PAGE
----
It is necessary to select the right breed. These include improved kari chicks, kuroiler chicks, rainbow rooster and kenbro. Kienyeji farming is cheap though it requires lots of patience. Kienyeji chick takes 5-6 months to lay eggs or have right weight for meat.

Feeding

Kienyeji chicks are fed on chick mash from day one for 8weeks. By the end of 8weeks a chick should have consumed 2kgs of feed that is 35g per day.

From 8th week to 18th week they are fed on growers mash. A chick should consume around 7kgs (100g per day).

From 18th week you can introduce layers mash if you want them for eggs or kienyeji mash.

Kienyeji chicks do not depend entirely on commercial feeds unlike broilers you can feed them with food leftovers greens spinach and worms this lowers cost on feeds.

Water: Clean water should be provided always

Vaccination

  • Day 10-Gumboro first dose
  • Day 15- Gumboro second dose
  • 3rd week- Newcastle
  • 6th week – fowl pox
  • 8th week- Newcastle 2nd dose and fowl typhoid
  • 18th week -Newcastle
  • 19th week –Deworm

Prevention is better than cure always vaccinate

Housing: Should be well ventilated and spaced. Have good lighting

There are various housing methods. eg free range, battery cage system.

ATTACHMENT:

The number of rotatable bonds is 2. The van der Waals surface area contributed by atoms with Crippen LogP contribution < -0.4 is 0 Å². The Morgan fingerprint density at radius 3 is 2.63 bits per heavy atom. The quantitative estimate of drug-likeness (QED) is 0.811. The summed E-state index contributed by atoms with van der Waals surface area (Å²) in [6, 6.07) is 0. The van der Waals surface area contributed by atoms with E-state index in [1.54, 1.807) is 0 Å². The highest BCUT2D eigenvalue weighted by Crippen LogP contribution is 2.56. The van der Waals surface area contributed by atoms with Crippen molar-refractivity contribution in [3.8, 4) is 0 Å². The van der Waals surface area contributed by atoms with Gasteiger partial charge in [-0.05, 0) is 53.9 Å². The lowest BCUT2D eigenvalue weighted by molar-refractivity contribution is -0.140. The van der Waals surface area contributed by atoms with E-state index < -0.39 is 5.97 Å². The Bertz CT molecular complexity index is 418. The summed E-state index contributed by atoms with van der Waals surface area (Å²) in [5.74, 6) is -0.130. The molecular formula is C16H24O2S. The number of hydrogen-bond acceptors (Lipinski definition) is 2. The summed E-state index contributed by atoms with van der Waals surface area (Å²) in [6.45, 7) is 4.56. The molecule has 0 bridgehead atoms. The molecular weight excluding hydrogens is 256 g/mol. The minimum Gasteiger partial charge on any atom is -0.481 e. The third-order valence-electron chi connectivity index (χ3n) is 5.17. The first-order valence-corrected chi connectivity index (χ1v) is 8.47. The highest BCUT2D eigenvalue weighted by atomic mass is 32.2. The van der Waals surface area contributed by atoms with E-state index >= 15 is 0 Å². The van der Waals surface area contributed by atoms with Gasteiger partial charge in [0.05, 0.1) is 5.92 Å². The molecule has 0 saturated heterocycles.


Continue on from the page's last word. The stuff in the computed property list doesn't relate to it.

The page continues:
It is that easy to raise a chick. Though it requires passion, patience and persistence it is indeed a worthy course. Do not just be a chicken lover be a chicken raiser increase chicks weight.

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Agribusiness

The Solution To Battling Army Worms In Kenya

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The ministry of Agriculture requires an additional Sh320 million emergency funding to try and stop the crop-eating caterpillars known as fall army worms that are a threat to maize farming as they may affect food security. The assistant director of Agriculture has said.

“We have requested the Treasury to allocate us an additional Sh320 million because the fall army worm invasion is bigger than initially thought,” said Clement Muyesu. These funds will help farmers access identified pesticides which are considered costly and also use insecticides effectively.

About The Worm

One theory explaining about its origins states that the eggs or the caterpillars themselves hitched a ride in some imported produce, or even made it on board commercial flights. The armyworm whose binomial name is Spodoptera exempta also called okalombo, kommandowurm, or nutgrass armyworm, is a moth.